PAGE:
Canada shuttering key big-lens observatory
Canada is shuttering a critical teaching observatory in eastern North America where the first dark skies reserve was created, its director told AFP on Wednesday.
Toronto: Canada is shuttering a critical teaching observatory in eastern North America where the first dark skies reserve was created, its director told AFP on Wednesday.
The Observatoire Astronomique du Mont-Mégantic in Quebec province is described by the Royal Astronomical Society of Canada as "the most important observatory of North America`s East Coast" because of its sheer size.
Its telescope holds a 1.6 meter mirror and weighs almost 24 tons. The observatory has been used to discover several planetary bodies in distant skies.
Located 250 kilometers (155 miles) east of Montreal in a sparsely populated region at an altitude of 1,100 meters (3,600 feet), it was inaugurated in 1978.
Three decades later the first dark sky reserve -- an area kept free of artificial light pollution in order to facilitate stargazing -- was established around the observatory.
Rene Doyon, a professor at the University of Montreal, who is responsible for keeping the observatory up and running, said: "Our federal financing to operate the observatory is being cut."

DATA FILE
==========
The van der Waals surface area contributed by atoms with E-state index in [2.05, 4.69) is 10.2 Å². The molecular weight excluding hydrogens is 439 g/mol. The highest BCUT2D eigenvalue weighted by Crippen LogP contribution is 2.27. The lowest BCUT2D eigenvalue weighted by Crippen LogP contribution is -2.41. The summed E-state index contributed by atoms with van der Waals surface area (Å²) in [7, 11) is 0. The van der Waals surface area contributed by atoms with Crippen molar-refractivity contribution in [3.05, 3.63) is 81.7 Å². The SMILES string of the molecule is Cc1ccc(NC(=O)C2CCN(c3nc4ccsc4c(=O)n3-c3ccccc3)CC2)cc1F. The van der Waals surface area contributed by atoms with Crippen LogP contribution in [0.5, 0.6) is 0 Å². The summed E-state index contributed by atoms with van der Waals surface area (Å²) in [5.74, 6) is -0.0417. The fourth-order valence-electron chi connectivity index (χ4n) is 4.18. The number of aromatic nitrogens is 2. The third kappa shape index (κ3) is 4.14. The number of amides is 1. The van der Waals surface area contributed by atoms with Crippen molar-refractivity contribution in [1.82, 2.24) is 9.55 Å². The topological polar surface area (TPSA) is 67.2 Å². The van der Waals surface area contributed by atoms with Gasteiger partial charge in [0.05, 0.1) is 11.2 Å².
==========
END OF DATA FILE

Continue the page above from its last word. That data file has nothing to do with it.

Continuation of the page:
Ottawa provided Can$500,000 (US$400,000) annually, about half of the observatory`s operating costs.
Doyon said Canadian astronomers made their objections over its closure known to the government but officials did not respond.
"It`s the only university observatory currently operating in Canada," he said.
The funding cut comes on the heels of the closure of several scientific libraries last year, which researchers also protested.
Both initiatives are part of the ruling Conservatives` efforts to slash spending and bring in the first budgetary surplus since the 2009 global recession, ahead of October elections.
The obseratory is scheduled to close on April 1.